When See One, Do One, Teach One Just Doesn't Cut It Anymore
March 1, 2017
Plato said, “necessity is the mother of invention.” Isn’t that always the starting point for innovation — a problem, frustration or a way of doing something that isn’t efficient or effective? The BAYADA Award for Technological Innovation in Health Care Education and Practice
recognizes and celebrates people who see a healthcare need and figure out a way to satisfy it. That’s what Joshua D. Lenchus, DO, FACP, SFHM, associate professor of clinical medicine and anesthesiology at the University of Miami Miller School of Medicine did when he realized that the apprenticeship method, “see one, do one, teach one,” for teaching specific procedures just wasn’t working.
Q: What need did you see that led you to come up with the simulation-based curriculum in invasive bedside procedural instruction?
A: The apprenticeship model, the same model I went through during training, is predicated on the fact that people get out of medical school and they have this requisite knowledge to which we build upon in residency years in this apprenticeship method. The fact is that that foundational knowledge is simply not there. I don’t know if anybody ever thought that there was. Maybe they thought that procedures were easy to pick up on if you just sort of watch what I’m doing, but medical students don’t go through formal curriculum on how to do these procedures. In fact, when I think back to when I was in medical school, there was no mention really of how to perform the procedure at all. A lumbar puncture for example, we knew we did that for meningitis, and for other indications of course, but that was the extent of what we heard about a lumbar puncture.
I enjoyed doing these procedures while in training, but after I got out I solicited feedback from a number of institutions from around the country in an effort to figure out if someone else had tried to tackle this issue and found that the vast majority of people had not. I thought, there’s got to be a better way to do it.
We created the curriculum, biting off a pretty fair-sized bite, to tackle the four or five procedures we would be doing routinely in medicine. We started off training medical students and residents, but when other people heard about it, it quickly expanded. We have invaded the nursing realm and the medical realm both here and outside of our own institution. And now we train people who, frankly, in the past would have scoffed at the idea of somebody in internal medicine training them to do a procedure that’s sort of their bread and butter.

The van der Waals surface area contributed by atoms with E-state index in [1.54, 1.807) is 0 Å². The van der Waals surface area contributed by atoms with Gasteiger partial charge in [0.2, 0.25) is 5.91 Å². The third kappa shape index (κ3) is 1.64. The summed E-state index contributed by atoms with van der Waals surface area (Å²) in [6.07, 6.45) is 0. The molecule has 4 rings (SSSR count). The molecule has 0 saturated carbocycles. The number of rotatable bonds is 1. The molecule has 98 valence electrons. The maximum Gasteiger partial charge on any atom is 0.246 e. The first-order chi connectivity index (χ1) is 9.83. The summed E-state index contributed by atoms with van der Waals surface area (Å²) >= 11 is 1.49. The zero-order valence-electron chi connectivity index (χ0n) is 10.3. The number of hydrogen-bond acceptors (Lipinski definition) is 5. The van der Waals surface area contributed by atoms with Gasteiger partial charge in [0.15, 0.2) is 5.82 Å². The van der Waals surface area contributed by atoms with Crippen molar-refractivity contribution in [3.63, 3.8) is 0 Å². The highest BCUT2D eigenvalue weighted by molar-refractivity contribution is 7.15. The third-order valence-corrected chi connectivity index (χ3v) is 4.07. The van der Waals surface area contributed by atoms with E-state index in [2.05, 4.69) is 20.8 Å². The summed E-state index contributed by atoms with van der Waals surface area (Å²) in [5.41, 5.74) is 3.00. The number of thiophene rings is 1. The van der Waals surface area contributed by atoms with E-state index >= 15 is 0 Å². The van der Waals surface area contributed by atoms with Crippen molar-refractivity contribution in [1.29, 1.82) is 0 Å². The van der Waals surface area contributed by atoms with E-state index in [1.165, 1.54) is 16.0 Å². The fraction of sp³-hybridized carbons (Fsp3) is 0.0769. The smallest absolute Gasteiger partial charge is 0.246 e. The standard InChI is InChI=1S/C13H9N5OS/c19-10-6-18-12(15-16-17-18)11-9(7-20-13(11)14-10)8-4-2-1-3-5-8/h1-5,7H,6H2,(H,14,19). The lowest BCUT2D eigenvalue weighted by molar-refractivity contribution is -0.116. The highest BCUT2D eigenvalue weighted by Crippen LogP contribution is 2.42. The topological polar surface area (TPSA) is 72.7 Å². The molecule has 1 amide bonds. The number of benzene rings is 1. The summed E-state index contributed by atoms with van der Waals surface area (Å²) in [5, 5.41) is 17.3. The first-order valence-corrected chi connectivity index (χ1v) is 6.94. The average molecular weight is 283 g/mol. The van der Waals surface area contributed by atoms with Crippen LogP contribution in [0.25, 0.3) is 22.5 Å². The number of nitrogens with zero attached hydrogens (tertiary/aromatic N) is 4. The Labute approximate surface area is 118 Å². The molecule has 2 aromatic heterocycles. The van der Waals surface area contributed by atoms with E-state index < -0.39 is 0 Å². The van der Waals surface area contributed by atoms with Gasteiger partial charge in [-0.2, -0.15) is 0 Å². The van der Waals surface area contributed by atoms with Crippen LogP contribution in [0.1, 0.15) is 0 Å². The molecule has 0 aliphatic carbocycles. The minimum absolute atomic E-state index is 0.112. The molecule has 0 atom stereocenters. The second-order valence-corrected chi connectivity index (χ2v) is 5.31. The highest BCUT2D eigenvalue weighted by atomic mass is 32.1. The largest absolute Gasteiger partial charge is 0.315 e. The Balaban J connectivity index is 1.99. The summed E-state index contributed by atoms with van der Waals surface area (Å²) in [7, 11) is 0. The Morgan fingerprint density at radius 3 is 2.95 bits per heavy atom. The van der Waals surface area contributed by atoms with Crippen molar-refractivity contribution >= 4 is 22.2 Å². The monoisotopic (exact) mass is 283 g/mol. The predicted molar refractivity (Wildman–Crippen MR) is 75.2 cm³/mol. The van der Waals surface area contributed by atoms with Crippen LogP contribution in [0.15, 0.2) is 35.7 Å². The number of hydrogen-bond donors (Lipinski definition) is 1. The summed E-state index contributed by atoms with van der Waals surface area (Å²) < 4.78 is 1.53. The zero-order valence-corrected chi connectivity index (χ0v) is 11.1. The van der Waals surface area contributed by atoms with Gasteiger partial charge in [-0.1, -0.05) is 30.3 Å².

Q: Do you think the technology which is available now lends itself better to this kind of development than what was previously available?
A: Technology plays a pivotal role in our ability to train people on how to do this. If you look at other things that are currently available, alternatives to buying very expensive manikins, using ballistic gel to build their own model or using non-human tissue models (a store-bought rack of ribs, chicken breasts or pig’s feet that you used to practice suturing on) are some common options. There are live animals, which many people are steering away from, and cadaver labs. We don’t have much outside the manikin realm to do something repetitively with good results that are standard or don’t require a lot of other regulations, so simulation plays an incredible role. The manikins now on the market are durable, anatomically representative and fluid filled. Ultrasound can be done on them —this crucial in our ability to teach people how to do this.
Most people, when you mention manikins, think of the 30 or 40 year old ALS or BLS Annie model that you used to throw on the floor and do compressions — to do a particular task. There were things you could and couldn’t do on that old Annie model. This is the same thing in the procedures we teach. We have a model specific for a central line, a model specific for a lumbar puncture, et cetera, so we’re not buying $100,000 human patient simulators. In fact, there’s another name for the manikins we use — task trainer — it trains you how to do a particular task.
Q: What have you noticed since implementing this kind of instruction? What have the outcomes been for patients and students?
A: I expected we would blend a great educational experience for medical, nursing, physician assistant students, whoever was learning, with providing a service to the hospital. Almost ten years later, that’s exactly what happened. We’ve had universally positive feedback for people who we train, regardless of the specialty, designation or years of training including those who’ve been outside practicing on their own for a number of years.